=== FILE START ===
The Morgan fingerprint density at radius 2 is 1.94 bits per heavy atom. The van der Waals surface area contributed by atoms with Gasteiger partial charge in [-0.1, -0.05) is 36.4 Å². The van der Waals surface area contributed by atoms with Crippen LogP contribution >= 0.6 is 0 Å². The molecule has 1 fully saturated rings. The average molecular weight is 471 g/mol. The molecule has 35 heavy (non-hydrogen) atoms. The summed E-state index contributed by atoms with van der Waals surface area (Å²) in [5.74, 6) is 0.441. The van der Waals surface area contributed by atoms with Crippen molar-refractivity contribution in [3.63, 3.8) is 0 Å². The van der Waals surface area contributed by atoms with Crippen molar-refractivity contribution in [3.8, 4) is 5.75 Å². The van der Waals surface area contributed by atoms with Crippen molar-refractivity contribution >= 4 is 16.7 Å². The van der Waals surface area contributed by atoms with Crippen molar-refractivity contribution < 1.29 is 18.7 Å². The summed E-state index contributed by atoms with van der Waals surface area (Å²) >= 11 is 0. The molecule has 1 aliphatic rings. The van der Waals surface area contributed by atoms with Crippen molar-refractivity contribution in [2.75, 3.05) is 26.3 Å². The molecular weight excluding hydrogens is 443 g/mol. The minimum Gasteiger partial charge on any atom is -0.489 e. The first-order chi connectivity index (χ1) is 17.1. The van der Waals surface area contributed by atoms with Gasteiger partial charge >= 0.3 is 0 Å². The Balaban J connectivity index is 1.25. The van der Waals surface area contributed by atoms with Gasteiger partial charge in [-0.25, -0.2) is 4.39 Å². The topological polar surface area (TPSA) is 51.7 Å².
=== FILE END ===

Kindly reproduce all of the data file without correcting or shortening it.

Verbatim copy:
The Morgan fingerprint density at radius 2 is 1.94 bits per heavy atom. The van der Waals surface area contributed by atoms with Gasteiger partial charge in [-0.1, -0.05) is 36.4 Å². The van der Waals surface area contributed by atoms with Crippen LogP contribution >= 0.6 is 0 Å². The molecule has 1 fully saturated rings. The average molecular weight is 471 g/mol. The molecule has 35 heavy (non-hydrogen) atoms. The summed E-state index contributed by atoms with van der Waals surface area (Å²) in [5.74, 6) is 0.441. The van der Waals surface area contributed by atoms with Crippen molar-refractivity contribution in [3.63, 3.8) is 0 Å². The van der Waals surface area contributed by atoms with Crippen molar-refractivity contribution in [3.8, 4) is 5.75 Å². The van der Waals surface area contributed by atoms with Crippen molar-refractivity contribution >= 4 is 16.7 Å². The van der Waals surface area contributed by atoms with Crippen molar-refractivity contribution < 1.29 is 18.7 Å². The summed E-state index contributed by atoms with van der Waals surface area (Å²) >= 11 is 0. The molecule has 1 aliphatic rings. The van der Waals surface area contributed by atoms with Crippen molar-refractivity contribution in [2.75, 3.05) is 26.3 Å². The molecular weight excluding hydrogens is 443 g/mol. The minimum Gasteiger partial charge on any atom is -0.489 e. The first-order chi connectivity index (χ1) is 17.1. The van der Waals surface area contributed by atoms with Gasteiger partial charge >= 0.3 is 0 Å². The Balaban J connectivity index is 1.25. The van der Waals surface area contributed by atoms with Gasteiger partial charge in [-0.25, -0.2) is 4.39 Å². The topological polar surface area (TPSA) is 51.7 Å².